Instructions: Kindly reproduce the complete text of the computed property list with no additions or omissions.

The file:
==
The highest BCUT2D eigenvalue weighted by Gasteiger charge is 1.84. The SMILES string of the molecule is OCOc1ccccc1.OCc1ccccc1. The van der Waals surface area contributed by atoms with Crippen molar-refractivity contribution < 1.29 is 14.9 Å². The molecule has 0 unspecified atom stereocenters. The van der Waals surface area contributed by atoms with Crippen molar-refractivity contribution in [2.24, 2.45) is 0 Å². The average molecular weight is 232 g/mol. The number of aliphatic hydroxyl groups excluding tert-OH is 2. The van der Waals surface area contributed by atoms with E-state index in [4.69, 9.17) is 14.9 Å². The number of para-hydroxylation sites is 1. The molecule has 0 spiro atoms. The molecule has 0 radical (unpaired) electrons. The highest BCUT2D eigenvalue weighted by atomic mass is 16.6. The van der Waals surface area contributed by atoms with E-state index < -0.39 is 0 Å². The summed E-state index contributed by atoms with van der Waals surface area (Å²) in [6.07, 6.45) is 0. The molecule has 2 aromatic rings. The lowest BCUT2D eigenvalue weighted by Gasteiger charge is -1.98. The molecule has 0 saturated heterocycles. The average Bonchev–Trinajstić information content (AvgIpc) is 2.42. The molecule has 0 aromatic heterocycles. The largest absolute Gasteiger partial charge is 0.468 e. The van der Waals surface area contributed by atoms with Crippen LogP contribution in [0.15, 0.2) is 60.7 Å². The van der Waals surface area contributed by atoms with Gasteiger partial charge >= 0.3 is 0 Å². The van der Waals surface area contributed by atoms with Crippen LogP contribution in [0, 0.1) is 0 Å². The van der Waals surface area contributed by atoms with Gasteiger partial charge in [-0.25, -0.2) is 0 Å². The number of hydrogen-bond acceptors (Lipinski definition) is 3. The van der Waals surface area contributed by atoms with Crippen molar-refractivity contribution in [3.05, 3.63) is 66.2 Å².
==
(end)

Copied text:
The highest BCUT2D eigenvalue weighted by Gasteiger charge is 1.84. The SMILES string of the molecule is OCOc1ccccc1.OCc1ccccc1. The van der Waals surface area contributed by atoms with Crippen molar-refractivity contribution < 1.29 is 14.9 Å². The molecule has 0 unspecified atom stereocenters. The van der Waals surface area contributed by atoms with Crippen molar-refractivity contribution in [2.24, 2.45) is 0 Å². The average molecular weight is 232 g/mol. The number of aliphatic hydroxyl groups excluding tert-OH is 2. The van der Waals surface area contributed by atoms with E-state index in [4.69, 9.17) is 14.9 Å². The number of para-hydroxylation sites is 1. The molecule has 0 spiro atoms. The molecule has 0 radical (unpaired) electrons. The highest BCUT2D eigenvalue weighted by atomic mass is 16.6. The van der Waals surface area contributed by atoms with E-state index < -0.39 is 0 Å². The summed E-state index contributed by atoms with van der Waals surface area (Å²) in [6.07, 6.45) is 0. The molecule has 2 aromatic rings. The lowest BCUT2D eigenvalue weighted by Gasteiger charge is -1.98. The molecule has 0 saturated heterocycles. The average Bonchev–Trinajstić information content (AvgIpc) is 2.42. The molecule has 0 aromatic heterocycles. The largest absolute Gasteiger partial charge is 0.468 e. The van der Waals surface area contributed by atoms with Crippen LogP contribution in [0.15, 0.2) is 60.7 Å². The van der Waals surface area contributed by atoms with Gasteiger partial charge >= 0.3 is 0 Å². The van der Waals surface area contributed by atoms with Crippen LogP contribution in [0, 0.1) is 0 Å². The van der Waals surface area contributed by atoms with Gasteiger partial charge in [-0.25, -0.2) is 0 Å². The number of hydrogen-bond acceptors (Lipinski definition) is 3. The van der Waals surface area contributed by atoms with Crippen molar-refractivity contribution in [3.05, 3.63) is 66.2 Å².